On the night of Damaud's death, LifeLine staff "failed" to provide "all relevant information" about the boy's "medical status during a medical emergency," the investigators found. Staff also provided the wrong address to a 911 operator and wrote in notes that the emergency number was called 25 minutes earlier than was recorded. In addition, the nurse on duty failed to inform a 911 operator that another nurse had already begun to perform CPR on the boy.

Investigators also found that months earlier — in "the winter of 2014" — Damaud had been hospitalized for seven days. They cited LifeLine for violating state regulations because no one from the company could be reached to provide hospital doctors with essential medical information, including current medications and ventilator settings.

LifeLine staff "did not communicate with the hospital regarding [Damaud] until the sixth day of [his] hospitalization," the investigators wrote.

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State officials say they could not determine the staff-to-resident ratio at the group home on July 2. There were 10 children living at the LifeLine apartments. Regulators were in the process of relocating the children after LifeLine chief executive Theresa Martin informed the state she was closing the company because of what she characterized as inadequate state funding. Martin could not be reached for comment.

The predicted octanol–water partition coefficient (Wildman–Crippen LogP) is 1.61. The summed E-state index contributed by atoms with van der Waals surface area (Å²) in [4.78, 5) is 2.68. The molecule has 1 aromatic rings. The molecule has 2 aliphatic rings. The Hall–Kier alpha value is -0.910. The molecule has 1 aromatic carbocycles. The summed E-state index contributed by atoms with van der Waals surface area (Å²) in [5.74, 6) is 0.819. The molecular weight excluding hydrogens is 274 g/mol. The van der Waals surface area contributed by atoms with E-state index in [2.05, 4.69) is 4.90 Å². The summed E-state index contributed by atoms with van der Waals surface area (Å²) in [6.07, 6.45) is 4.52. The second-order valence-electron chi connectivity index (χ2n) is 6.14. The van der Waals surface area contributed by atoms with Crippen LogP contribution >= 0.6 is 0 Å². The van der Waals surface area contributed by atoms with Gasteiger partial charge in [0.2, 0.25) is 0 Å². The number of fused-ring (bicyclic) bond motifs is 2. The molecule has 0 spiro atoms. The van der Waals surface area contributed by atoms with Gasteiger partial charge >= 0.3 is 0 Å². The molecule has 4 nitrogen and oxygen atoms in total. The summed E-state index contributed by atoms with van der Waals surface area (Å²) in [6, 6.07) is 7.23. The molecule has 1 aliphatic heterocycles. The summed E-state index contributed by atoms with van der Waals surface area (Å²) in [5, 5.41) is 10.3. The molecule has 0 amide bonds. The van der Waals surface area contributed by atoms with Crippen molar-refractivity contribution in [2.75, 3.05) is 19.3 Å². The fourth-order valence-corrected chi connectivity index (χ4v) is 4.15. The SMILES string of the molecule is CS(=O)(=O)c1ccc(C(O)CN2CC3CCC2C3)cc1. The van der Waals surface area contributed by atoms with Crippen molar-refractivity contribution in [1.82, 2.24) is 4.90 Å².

Her decision came shortly after regulators told her they were going to revoke LifeLine's state license to care for disabled foster children. They made that decision after inspectors cited LifeLine in late May for what they found was a failure to provide sufficient staff to protect the "health and safety" of all of its children.

They also cited the firm for providing what they said was inadequate care to a 19-year-old resident who had to be hospitalized for an infection that spread from a gaping bed sore on his buttocks into his bones. Their investigation was spurred by complaints from the guardian and physical therapist of the 19-year-old.

The police report on Damaud's death indicates there were three nurses on duty with a supervisor on call — although the supervisor did not answer his phone when Zelio called him for help, the police report states. Zelio told The Sun that the care plans for each child called for one-on-one supervision and that she and other staff had been complaining for months about being understaffed.

Advocates for foster children questioned the findings of the report, and the fact that investigators placed so little blame on LifeLine.

"It's not like the report says that everything that LifeLine did was according to regulation and he just died anyway," said Joan Little, chief attorney for the Maryland Legal Aid Bureau's Baltimore child advocacy unit.

Melissa Rock, child welfare director for Advocates for Children and Youth, noted that several deficiencies in Damaud's care were flagged by investigators.

"The deficiencies do seem directly related to Damaud Martin's medical condition and care," she said.

The state medical examiner said Damaud's death was caused by "complications from cerebral palsy due to [the] head trauma" he suffered in 2008.

The full autopsy will not be available until Baltimore law enforcement officials complete their investigation.